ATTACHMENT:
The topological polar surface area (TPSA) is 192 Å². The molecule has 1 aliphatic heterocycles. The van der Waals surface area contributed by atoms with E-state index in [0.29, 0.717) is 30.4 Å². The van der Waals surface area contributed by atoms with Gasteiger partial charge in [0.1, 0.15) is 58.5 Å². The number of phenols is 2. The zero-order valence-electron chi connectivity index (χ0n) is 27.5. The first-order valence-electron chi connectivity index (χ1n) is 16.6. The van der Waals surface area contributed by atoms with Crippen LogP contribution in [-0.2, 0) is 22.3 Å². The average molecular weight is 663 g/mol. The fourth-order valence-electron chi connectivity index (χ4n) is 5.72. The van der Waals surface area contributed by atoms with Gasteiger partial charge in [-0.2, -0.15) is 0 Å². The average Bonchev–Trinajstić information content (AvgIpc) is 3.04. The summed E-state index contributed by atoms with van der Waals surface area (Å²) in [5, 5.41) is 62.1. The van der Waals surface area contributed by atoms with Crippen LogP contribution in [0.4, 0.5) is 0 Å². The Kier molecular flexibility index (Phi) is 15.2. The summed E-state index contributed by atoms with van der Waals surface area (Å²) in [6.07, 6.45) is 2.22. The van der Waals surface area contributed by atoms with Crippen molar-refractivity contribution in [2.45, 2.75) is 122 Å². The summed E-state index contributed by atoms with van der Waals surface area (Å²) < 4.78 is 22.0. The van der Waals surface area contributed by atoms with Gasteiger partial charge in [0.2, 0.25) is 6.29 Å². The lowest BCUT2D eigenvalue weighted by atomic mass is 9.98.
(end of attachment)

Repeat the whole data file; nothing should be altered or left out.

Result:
The topological polar surface area (TPSA) is 192 Å². The molecule has 1 aliphatic heterocycles. The van der Waals surface area contributed by atoms with E-state index in [0.29, 0.717) is 30.4 Å². The van der Waals surface area contributed by atoms with Gasteiger partial charge in [0.1, 0.15) is 58.5 Å². The number of phenols is 2. The zero-order valence-electron chi connectivity index (χ0n) is 27.5. The first-order valence-electron chi connectivity index (χ1n) is 16.6. The van der Waals surface area contributed by atoms with Crippen LogP contribution in [-0.2, 0) is 22.3 Å². The average molecular weight is 663 g/mol. The fourth-order valence-electron chi connectivity index (χ4n) is 5.72. The van der Waals surface area contributed by atoms with Gasteiger partial charge in [-0.2, -0.15) is 0 Å². The average Bonchev–Trinajstić information content (AvgIpc) is 3.04. The summed E-state index contributed by atoms with van der Waals surface area (Å²) in [5, 5.41) is 62.1. The van der Waals surface area contributed by atoms with Crippen LogP contribution in [0.4, 0.5) is 0 Å². The Kier molecular flexibility index (Phi) is 15.2. The summed E-state index contributed by atoms with van der Waals surface area (Å²) in [6.07, 6.45) is 2.22. The van der Waals surface area contributed by atoms with Crippen molar-refractivity contribution in [2.45, 2.75) is 122 Å². The summed E-state index contributed by atoms with van der Waals surface area (Å²) < 4.78 is 22.0. The van der Waals surface area contributed by atoms with Gasteiger partial charge in [0.2, 0.25) is 6.29 Å². The lowest BCUT2D eigenvalue weighted by atomic mass is 9.98.